Posted on:


Brandt+Simon Architekten




Project Status


Year Completed

View all (21) images

Project Description

An empty gap between buildings in district Pankow of Berlin right next to the famous quarter Prenzlauer Berg a single family house was to be built. The clients asked for enough space to house their little familiy of 3 with a great deal of books, a number of frequent guests, a full-scale sanctum and not at last a garden with vegetables, flowers and trees. The lot - rather unusually big for this type of buildung – is located in the neighborhood of typical berlin 4 storey closed coverage type housing in two rows parallel. In former times the estate was part of a nursery and already developted with a single-family house, which became ruinous over the time and had to be demolished. brandt+simon placed the new house deep into the lot and attached it to the fire-protecting wall of the neighbouring second row building. Thus the gap in the front row can be filled at a later date.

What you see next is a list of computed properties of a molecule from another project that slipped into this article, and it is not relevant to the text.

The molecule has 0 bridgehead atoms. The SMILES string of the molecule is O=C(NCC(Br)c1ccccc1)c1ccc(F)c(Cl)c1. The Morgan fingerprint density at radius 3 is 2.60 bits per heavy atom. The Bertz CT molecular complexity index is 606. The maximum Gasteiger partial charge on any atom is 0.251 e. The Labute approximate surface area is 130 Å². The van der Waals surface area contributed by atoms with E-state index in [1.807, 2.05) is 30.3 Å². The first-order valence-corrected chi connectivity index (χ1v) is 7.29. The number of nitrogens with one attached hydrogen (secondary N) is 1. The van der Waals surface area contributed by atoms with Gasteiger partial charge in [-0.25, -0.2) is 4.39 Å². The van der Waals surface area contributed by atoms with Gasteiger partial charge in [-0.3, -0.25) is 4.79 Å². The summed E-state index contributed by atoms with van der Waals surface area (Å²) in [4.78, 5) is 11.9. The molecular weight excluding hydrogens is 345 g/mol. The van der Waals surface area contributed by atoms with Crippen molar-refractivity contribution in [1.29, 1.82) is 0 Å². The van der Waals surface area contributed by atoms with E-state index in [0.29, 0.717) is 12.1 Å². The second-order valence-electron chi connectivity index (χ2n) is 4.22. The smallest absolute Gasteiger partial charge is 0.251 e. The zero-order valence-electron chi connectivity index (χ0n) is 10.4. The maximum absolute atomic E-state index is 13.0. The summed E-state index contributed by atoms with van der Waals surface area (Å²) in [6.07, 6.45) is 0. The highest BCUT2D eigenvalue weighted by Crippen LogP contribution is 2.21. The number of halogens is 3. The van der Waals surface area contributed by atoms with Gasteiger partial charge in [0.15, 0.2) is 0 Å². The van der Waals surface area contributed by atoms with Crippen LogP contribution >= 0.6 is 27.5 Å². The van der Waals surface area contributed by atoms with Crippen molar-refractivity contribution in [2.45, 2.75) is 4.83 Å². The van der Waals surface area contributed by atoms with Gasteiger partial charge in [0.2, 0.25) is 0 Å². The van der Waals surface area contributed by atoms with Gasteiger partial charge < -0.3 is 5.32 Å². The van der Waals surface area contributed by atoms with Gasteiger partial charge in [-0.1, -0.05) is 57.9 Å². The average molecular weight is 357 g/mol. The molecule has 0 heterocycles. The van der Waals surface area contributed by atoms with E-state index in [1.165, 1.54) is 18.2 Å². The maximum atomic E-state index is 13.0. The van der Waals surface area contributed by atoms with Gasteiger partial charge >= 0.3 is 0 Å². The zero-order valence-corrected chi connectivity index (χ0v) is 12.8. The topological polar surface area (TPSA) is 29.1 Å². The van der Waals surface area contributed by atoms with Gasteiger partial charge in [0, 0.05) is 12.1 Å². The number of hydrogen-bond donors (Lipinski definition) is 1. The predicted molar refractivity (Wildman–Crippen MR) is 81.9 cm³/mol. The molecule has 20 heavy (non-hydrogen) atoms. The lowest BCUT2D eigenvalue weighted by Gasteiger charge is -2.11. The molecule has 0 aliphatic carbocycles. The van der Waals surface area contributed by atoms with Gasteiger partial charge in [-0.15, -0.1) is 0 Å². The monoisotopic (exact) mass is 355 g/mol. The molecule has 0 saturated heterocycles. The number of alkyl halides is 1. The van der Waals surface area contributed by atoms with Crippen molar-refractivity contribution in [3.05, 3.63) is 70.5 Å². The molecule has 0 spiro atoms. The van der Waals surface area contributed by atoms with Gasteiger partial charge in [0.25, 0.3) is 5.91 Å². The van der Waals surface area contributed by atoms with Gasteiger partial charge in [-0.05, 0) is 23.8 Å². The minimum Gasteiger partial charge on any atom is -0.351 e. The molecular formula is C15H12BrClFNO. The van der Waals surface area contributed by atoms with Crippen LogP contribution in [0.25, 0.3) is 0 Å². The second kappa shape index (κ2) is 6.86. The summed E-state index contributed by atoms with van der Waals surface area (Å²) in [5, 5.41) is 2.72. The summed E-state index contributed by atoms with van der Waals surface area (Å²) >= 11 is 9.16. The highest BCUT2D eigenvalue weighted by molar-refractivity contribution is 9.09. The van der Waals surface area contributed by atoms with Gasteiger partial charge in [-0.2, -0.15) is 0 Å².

The untypical facade of coloured plain tiles makes this house a peculiar new member of the urban fabric. Simultaneously the hasty passerby will not neccessarily take notice of the greenish structure blending with plants and trees deep in the gap between neighbouring buildings.
The huge number of plain tiles and the chosen range of colour lead to an interplay between the very traditional building material in its almost handmade haptic quality and the pixel-like apearance of the whole facade from a distance. The colour gradiant is laid out as a repeating pattern and is planed into great detail. It recalls the former nursery on the estate and also interprets the clients brief to built a „garden house“.
While using the plain tiles for the whole facade a massive and durable solution was found, which beside its design potential provides a technically perfect coverage for the timber frame construction behind.
To complete the overall „green thought“ of the building cellulose (recycled paper) has been used exclusivly for thermal insulation and heating is substantially supported by passive solar energy panels.

Join the Discussion

Please read our Content Guidelines before posting


BUILDER Local Housing Data
Watch BUILDER videos
Close X